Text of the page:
I’m increasingly sceptical, though, that any manned mission in the years to come will recapture that feeling. We’ve heard every few years that a manned mission to Mars is in the planning stages, but so far it’s never happened. There are certainly still technical and medical issues to overcome with such an endeavour, such as the long-term effects of low gravity on human bodies and the not-so-easy feat of constructing a large enough and powerful enough spacecraft to make such a journey. I doubt we’ll see it before the most-recent promised date of 2030.

Nor does a return to the moon seem to be on the agenda – again, despite promises to the contrary. The United States had talked about a manned mission sometime this decade, but nothing seems to have been done to further that objective in a long time; NASA’s “back to the moon” web page hasn’t been updated in several years, and I haven’t heard any talk of the proposed mission in a long time.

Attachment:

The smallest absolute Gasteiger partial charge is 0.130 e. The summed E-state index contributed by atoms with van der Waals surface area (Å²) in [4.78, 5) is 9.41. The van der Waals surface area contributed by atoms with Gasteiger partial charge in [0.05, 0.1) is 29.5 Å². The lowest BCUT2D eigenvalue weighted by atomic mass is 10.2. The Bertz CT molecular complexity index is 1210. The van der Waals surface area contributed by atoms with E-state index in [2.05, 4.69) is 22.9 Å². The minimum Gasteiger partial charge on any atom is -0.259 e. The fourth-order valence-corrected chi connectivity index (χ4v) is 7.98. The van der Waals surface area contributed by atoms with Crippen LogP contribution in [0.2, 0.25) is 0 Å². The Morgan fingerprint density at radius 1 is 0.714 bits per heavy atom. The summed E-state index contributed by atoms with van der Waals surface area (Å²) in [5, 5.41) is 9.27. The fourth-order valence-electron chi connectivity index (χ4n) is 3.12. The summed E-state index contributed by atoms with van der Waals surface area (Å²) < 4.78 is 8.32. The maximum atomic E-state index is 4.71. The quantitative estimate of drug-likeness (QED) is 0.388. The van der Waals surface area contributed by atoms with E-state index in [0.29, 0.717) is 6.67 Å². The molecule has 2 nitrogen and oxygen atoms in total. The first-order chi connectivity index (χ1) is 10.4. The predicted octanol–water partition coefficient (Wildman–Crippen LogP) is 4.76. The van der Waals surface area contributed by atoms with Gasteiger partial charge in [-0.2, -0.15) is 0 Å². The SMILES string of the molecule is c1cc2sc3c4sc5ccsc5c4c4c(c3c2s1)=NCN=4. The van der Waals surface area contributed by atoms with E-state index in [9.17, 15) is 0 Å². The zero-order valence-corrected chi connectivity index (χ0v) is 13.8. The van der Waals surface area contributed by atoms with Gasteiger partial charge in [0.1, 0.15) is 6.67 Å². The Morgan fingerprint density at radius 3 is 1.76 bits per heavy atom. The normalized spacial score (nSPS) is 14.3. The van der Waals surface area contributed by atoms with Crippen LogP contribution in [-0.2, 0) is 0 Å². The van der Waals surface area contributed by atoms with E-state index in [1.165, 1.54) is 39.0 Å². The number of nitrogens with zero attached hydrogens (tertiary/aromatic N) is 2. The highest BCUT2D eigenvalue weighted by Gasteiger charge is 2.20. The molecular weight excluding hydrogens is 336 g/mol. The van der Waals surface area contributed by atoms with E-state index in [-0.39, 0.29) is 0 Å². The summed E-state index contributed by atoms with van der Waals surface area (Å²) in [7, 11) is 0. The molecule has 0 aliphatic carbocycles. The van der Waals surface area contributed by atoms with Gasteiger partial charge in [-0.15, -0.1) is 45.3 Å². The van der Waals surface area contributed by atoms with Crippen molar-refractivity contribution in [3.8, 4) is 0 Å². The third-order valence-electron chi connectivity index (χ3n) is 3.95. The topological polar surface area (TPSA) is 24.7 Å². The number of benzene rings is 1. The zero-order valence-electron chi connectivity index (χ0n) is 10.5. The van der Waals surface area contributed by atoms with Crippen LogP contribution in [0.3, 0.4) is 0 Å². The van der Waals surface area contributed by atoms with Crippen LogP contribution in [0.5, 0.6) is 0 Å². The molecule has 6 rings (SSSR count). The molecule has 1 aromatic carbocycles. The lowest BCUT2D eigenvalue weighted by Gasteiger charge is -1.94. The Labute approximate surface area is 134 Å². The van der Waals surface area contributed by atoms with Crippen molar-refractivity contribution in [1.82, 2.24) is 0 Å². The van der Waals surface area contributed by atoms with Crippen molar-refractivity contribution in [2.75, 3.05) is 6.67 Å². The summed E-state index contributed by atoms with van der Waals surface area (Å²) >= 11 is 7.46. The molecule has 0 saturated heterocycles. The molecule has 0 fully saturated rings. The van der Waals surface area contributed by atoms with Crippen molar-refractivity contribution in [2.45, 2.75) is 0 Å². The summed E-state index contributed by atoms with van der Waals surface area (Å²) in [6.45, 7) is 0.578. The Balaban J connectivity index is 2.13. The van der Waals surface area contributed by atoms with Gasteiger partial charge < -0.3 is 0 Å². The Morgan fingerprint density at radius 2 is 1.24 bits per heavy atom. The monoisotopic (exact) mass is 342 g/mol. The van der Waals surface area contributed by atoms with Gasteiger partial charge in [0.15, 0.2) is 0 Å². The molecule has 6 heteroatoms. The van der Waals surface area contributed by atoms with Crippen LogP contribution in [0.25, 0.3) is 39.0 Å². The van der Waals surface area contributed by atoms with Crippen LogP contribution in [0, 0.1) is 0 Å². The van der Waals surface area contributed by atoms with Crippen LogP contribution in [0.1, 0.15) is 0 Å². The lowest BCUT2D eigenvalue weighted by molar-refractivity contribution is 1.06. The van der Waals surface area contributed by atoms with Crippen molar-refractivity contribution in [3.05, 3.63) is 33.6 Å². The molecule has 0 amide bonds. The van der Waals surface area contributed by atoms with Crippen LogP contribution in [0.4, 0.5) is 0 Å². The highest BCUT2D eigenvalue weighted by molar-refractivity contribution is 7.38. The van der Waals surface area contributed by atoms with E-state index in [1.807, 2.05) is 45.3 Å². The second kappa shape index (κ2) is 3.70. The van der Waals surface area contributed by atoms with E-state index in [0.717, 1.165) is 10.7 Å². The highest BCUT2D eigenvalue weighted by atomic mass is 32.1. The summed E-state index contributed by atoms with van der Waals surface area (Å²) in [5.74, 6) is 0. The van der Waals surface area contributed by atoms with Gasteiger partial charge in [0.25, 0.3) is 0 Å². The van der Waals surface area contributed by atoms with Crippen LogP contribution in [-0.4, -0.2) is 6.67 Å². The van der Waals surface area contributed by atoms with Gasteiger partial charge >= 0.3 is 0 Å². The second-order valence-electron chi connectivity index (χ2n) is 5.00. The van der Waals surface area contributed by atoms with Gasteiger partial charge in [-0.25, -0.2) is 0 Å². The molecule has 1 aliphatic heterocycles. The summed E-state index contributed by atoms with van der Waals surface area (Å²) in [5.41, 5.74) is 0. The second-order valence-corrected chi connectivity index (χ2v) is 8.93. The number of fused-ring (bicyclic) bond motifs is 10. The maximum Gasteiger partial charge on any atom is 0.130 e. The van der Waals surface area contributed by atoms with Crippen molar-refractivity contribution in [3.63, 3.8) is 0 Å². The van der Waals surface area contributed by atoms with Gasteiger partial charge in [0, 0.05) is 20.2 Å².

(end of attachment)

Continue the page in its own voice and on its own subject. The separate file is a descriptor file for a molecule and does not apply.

NASA’s “back to the moon” web page.

So we’re left with more missions to Earth orbit and probes to places we’ve already been. Nothing about that inspires me right now, and the missions that humanity sends into space have become mundane and routine. Perhaps that’s a comment on how we’ve become a spacefaring species: that rocket launches which would have drawn huge attention in years past are now considered dull. But I think it’s also a comment on how space exploration has lost some of its focus and impetus, with missions opting to stay in – relatively speaking, of course – “safe” territory.

As we come to learn more about space and our place in it, the expectation from decades past that we’d be up there exploring it has failed to come to pass. We’ve discovered thousands of planets orbiting stars in our galaxy, yet we have no way to ever practically visit them. We’ve sent countless rockets up into space to undertake a variety of missions, yet never tried to develop an alternate method of propulsion or getting into space. Because the fundamental technologies underlying our space missions haven’t been replaced, space exploration itself has kind of stagnated.